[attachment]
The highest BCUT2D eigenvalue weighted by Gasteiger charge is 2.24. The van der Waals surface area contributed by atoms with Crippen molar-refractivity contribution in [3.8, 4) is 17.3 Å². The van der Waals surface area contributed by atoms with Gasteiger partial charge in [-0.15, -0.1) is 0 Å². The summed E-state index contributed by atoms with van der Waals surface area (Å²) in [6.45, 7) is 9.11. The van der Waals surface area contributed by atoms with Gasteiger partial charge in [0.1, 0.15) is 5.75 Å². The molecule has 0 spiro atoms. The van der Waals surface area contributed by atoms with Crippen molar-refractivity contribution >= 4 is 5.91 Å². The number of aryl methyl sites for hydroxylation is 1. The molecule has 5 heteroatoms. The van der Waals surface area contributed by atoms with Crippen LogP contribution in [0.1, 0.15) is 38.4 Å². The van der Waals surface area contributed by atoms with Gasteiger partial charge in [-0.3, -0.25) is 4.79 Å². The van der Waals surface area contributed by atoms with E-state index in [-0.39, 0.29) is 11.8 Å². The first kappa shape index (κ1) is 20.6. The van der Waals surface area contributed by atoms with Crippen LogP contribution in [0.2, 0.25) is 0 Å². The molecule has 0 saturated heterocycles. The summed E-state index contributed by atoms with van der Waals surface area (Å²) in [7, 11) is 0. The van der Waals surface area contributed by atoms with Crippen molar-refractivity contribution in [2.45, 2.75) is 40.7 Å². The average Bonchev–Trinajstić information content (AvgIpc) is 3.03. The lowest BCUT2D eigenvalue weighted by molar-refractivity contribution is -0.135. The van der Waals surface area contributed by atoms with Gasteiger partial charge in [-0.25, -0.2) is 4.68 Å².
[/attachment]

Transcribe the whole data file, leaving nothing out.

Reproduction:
The highest BCUT2D eigenvalue weighted by Gasteiger charge is 2.24. The van der Waals surface area contributed by atoms with Crippen molar-refractivity contribution in [3.8, 4) is 17.3 Å². The van der Waals surface area contributed by atoms with Gasteiger partial charge in [-0.15, -0.1) is 0 Å². The summed E-state index contributed by atoms with van der Waals surface area (Å²) in [6.45, 7) is 9.11. The van der Waals surface area contributed by atoms with Gasteiger partial charge in [0.1, 0.15) is 5.75 Å². The molecule has 0 spiro atoms. The van der Waals surface area contributed by atoms with Crippen molar-refractivity contribution >= 4 is 5.91 Å². The number of aryl methyl sites for hydroxylation is 1. The molecule has 5 heteroatoms. The van der Waals surface area contributed by atoms with Crippen LogP contribution in [0.1, 0.15) is 38.4 Å². The van der Waals surface area contributed by atoms with Gasteiger partial charge in [-0.3, -0.25) is 4.79 Å². The van der Waals surface area contributed by atoms with E-state index in [-0.39, 0.29) is 11.8 Å². The first kappa shape index (κ1) is 20.6. The van der Waals surface area contributed by atoms with Crippen LogP contribution in [0.2, 0.25) is 0 Å². The molecule has 0 saturated heterocycles. The summed E-state index contributed by atoms with van der Waals surface area (Å²) in [7, 11) is 0. The van der Waals surface area contributed by atoms with Crippen molar-refractivity contribution in [2.45, 2.75) is 40.7 Å². The average Bonchev–Trinajstić information content (AvgIpc) is 3.03. The lowest BCUT2D eigenvalue weighted by molar-refractivity contribution is -0.135. The van der Waals surface area contributed by atoms with Gasteiger partial charge in [-0.25, -0.2) is 4.68 Å².